Trump admits he has no tapes of Comey meetings

Gabby Kaufman
Reporter

More than a month after threatening former FBI Director James Comey with the release of tapes of their conversations in the White House, President Trump said Thursday he does not have any such recordings.

In a pair of tweets, Trump wrote, “With all of the recently reported electronic surveillance, intercepts, unmasking and illegal leaking of information, I have no idea…whether there are ‘tapes’ or recordings of my conversations with James Comey, but I did not make, and do not have, any such recordings.”



The statements came as the Senate was unveiling a controversial draft health care plan to replace the Affordable Care Act.

Days after Trump fired Comey in May, the president warned, also via Twitter, “James Comey better hope that there are no ‘tapes’ of our conversations before he starts leaking to the press!”


Thursday, the White House was asked if the president’s original tweet was an attempt to threaten Comey. “Not that I’m aware of,” deputy press secretary Sarah Huckabee Sanders answered.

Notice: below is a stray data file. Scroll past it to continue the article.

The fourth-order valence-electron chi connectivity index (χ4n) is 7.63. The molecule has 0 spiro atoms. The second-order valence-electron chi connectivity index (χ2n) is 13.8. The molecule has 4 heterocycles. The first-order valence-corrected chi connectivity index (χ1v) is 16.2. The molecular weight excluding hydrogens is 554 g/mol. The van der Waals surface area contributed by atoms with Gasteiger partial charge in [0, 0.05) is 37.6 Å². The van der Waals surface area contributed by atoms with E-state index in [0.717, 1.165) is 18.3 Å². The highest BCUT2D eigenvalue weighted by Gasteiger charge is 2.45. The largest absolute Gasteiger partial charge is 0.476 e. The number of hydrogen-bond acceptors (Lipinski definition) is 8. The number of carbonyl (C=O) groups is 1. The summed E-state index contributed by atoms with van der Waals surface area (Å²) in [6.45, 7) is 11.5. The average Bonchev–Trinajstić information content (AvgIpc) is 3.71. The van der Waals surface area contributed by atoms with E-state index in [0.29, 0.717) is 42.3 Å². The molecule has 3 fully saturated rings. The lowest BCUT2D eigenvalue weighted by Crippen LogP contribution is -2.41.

Although Trump did not record the pair’s conversations, Comey did — but in writing. The ousted FBI director testified before the Senate Intelligence Committee earlier this month that he kept detailed memos on his interactions with Trump and later directed a friend to leak those memos to the press, in hopes that it would trigger the appointment of a special counsel to take over the FBI’s investigation into whether the Trump campaign colluded with Russia to influence the presidential election.

President Trump and former FBI Director James Comey. (Photos: Evan Vucci/AP, Susan Walsh/AP)

Comey said Trump’s original tweet suggesting there could be tapes of their conversations inspired him to publicize his own memos.

“The president tweeted on Friday after I got fired that I better hope there’s not tapes,” Comey said. “I woke up in the middle of the night on Monday night because it didn’t dawn on me originally that there might be corroboration for our conversation, there might be a tape. And my judgment was I needed to get that out into the public square. So I asked a friend of mine to share the content of the memo with a reporter. I didn’t do it myself, for a variety of reasons, but I asked him to ‘cause I thought that might prompt the appointment of a special counsel.”

Robert Mueller, another former FBI director, was named special counsel to oversee the Russia probe in May.

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